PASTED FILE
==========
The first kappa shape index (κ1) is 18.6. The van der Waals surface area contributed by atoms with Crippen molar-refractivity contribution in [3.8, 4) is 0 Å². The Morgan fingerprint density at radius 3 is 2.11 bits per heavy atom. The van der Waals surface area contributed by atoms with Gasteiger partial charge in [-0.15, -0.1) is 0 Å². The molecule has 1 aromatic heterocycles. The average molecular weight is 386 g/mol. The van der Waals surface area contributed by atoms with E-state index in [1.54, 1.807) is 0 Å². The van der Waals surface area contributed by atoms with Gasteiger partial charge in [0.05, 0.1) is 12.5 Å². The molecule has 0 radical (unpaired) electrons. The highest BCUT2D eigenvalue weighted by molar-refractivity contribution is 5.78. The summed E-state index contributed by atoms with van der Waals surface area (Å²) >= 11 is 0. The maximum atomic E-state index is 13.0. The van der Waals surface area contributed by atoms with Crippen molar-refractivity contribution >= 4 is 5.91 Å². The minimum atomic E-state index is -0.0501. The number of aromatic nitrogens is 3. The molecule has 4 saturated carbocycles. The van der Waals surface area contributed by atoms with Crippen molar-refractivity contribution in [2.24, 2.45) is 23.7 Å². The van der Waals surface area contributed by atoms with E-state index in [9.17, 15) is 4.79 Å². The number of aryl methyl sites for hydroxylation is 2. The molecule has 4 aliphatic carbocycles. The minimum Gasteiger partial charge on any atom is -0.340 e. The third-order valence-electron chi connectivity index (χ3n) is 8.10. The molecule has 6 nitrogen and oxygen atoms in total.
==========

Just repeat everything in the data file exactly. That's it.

The first kappa shape index (κ1) is 18.6. The van der Waals surface area contributed by atoms with Crippen molar-refractivity contribution in [3.8, 4) is 0 Å². The Morgan fingerprint density at radius 3 is 2.11 bits per heavy atom. The van der Waals surface area contributed by atoms with Gasteiger partial charge in [-0.15, -0.1) is 0 Å². The molecule has 1 aromatic heterocycles. The average molecular weight is 386 g/mol. The van der Waals surface area contributed by atoms with E-state index in [1.54, 1.807) is 0 Å². The van der Waals surface area contributed by atoms with Gasteiger partial charge in [0.05, 0.1) is 12.5 Å². The molecule has 0 radical (unpaired) electrons. The highest BCUT2D eigenvalue weighted by molar-refractivity contribution is 5.78. The summed E-state index contributed by atoms with van der Waals surface area (Å²) >= 11 is 0. The maximum atomic E-state index is 13.0. The van der Waals surface area contributed by atoms with Crippen molar-refractivity contribution >= 4 is 5.91 Å². The minimum atomic E-state index is -0.0501. The number of aromatic nitrogens is 3. The molecule has 4 saturated carbocycles. The van der Waals surface area contributed by atoms with Crippen molar-refractivity contribution in [2.24, 2.45) is 23.7 Å². The van der Waals surface area contributed by atoms with E-state index in [9.17, 15) is 4.79 Å². The number of aryl methyl sites for hydroxylation is 2. The molecule has 4 aliphatic carbocycles. The minimum Gasteiger partial charge on any atom is -0.340 e. The third-order valence-electron chi connectivity index (χ3n) is 8.10. The molecule has 6 nitrogen and oxygen atoms in total.